.. it is true that this [skill] had not always been observed as the principle of appointment, but it was thought best to follow the best examples … it is indeed far the most painful part of my duty, under which nothing could support me but the consideration that I am but a machine erected by the constitution for the performance of certain acts according to laws of action laid down for me, one of which is that I must anatomise the living man as the Surgeon does his dead subject, view him also as a machine & employ him for what he is fit for, unblinded by the mist of friendship.
To Benjamin Rush, June 13, 1805
Patrick Lee’s Explanation
When can a leader appoint a friend to a job?
Jefferson wrote to one old friend explaining his thinking in appointing another friend as Director of the Mint. The appointee was noted mathematician Robert Patterson. (Patterson was one of the scholars. who tutored Meriwether Lewis prior to his epic journey west. So was Dr. Rush. Both did so at Jefferson’s request.)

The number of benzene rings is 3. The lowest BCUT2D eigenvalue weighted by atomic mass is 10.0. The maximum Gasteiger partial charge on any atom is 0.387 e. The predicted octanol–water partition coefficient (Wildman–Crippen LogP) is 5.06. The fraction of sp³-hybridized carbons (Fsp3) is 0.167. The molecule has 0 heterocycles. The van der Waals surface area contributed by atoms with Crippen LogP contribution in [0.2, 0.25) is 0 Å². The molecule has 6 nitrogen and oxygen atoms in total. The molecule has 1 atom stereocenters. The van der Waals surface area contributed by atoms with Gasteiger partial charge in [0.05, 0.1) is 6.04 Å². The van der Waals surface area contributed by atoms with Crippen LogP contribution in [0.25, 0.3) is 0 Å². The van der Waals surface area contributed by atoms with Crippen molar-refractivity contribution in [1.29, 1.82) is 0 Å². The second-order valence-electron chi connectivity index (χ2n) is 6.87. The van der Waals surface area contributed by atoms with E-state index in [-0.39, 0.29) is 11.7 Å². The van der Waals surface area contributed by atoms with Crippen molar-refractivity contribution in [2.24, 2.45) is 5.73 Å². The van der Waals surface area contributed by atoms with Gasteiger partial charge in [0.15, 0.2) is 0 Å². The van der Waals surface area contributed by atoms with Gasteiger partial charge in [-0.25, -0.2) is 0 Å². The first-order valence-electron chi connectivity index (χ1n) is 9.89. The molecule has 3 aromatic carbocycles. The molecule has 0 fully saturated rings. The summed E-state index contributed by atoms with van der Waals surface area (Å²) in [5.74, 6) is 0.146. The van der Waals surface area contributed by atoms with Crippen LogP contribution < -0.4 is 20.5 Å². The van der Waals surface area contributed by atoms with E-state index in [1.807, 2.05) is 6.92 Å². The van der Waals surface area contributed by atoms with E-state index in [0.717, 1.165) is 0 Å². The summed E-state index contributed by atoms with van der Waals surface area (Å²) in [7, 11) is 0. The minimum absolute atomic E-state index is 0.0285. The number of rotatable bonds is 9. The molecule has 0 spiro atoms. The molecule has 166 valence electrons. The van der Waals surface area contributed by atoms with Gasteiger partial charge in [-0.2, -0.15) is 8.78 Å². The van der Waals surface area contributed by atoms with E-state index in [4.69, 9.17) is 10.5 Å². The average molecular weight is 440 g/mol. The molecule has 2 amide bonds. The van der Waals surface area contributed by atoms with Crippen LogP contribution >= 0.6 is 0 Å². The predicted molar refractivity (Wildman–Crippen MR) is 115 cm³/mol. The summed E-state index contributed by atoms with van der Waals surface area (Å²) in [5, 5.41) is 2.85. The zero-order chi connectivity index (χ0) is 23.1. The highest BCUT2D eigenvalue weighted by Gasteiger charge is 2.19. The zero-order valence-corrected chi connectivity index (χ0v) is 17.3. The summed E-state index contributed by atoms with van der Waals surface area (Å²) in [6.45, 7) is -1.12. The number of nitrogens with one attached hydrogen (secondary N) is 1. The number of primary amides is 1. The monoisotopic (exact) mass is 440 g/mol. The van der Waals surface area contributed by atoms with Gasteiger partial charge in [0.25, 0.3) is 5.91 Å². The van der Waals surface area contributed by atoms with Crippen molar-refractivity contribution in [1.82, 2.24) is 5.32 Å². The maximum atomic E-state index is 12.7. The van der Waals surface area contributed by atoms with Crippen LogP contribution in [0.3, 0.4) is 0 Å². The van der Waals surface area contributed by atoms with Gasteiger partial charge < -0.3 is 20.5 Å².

Jefferson cited the appointments of two men, Isaac Newton in England and David Rittenhouse in America, as examples of skilled mathematicians appointed to positions that demanded such skills. Both men were well-received by their countrymen. Patterson would be similarly approved.
Jefferson hated the personnel aspect of his job and sought cover by comparing himself to a medical examiner. As that one was charged with dissecting dead bodies, Jefferson was required to dissect live ones, examining what he found within, looking for fitness for office. The Constitution turned him into nothing more than “a machine.” If he found a man fit, as he did Patterson, his friendship with the man was no longer a factor.